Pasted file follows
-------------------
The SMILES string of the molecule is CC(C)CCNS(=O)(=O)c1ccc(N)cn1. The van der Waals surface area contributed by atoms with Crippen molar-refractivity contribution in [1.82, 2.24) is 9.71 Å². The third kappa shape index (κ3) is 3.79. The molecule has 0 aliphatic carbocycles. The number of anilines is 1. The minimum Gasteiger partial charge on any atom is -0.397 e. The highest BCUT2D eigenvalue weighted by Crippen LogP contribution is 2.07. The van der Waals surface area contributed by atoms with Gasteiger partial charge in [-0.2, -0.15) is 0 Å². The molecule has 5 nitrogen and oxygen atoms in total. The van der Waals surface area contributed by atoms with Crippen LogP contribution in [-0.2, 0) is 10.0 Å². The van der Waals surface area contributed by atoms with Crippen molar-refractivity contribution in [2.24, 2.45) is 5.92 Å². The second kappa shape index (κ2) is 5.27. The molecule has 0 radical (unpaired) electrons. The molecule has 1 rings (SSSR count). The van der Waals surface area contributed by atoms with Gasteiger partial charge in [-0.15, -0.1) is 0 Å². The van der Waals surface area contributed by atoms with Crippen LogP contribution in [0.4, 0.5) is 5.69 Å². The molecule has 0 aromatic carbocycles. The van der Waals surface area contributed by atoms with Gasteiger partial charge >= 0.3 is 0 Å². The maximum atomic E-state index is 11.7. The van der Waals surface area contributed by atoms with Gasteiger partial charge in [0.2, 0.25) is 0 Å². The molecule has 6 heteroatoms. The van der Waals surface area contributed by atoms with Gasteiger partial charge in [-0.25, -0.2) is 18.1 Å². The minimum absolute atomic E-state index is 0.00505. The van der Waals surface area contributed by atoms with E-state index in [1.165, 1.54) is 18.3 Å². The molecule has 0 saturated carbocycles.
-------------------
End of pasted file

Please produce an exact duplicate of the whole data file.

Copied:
The SMILES string of the molecule is CC(C)CCNS(=O)(=O)c1ccc(N)cn1. The van der Waals surface area contributed by atoms with Crippen molar-refractivity contribution in [1.82, 2.24) is 9.71 Å². The third kappa shape index (κ3) is 3.79. The molecule has 0 aliphatic carbocycles. The number of anilines is 1. The minimum Gasteiger partial charge on any atom is -0.397 e. The highest BCUT2D eigenvalue weighted by Crippen LogP contribution is 2.07. The van der Waals surface area contributed by atoms with Gasteiger partial charge in [-0.2, -0.15) is 0 Å². The molecule has 5 nitrogen and oxygen atoms in total. The van der Waals surface area contributed by atoms with Crippen LogP contribution in [-0.2, 0) is 10.0 Å². The van der Waals surface area contributed by atoms with Crippen molar-refractivity contribution in [2.24, 2.45) is 5.92 Å². The second kappa shape index (κ2) is 5.27. The molecule has 0 radical (unpaired) electrons. The molecule has 1 rings (SSSR count). The van der Waals surface area contributed by atoms with Gasteiger partial charge in [-0.15, -0.1) is 0 Å². The van der Waals surface area contributed by atoms with Crippen LogP contribution in [0.4, 0.5) is 5.69 Å². The molecule has 0 aromatic carbocycles. The van der Waals surface area contributed by atoms with Gasteiger partial charge >= 0.3 is 0 Å². The maximum atomic E-state index is 11.7. The van der Waals surface area contributed by atoms with Gasteiger partial charge in [0.2, 0.25) is 0 Å². The molecule has 6 heteroatoms. The van der Waals surface area contributed by atoms with Gasteiger partial charge in [-0.25, -0.2) is 18.1 Å². The minimum absolute atomic E-state index is 0.00505. The van der Waals surface area contributed by atoms with E-state index in [1.165, 1.54) is 18.3 Å². The molecule has 0 saturated carbocycles.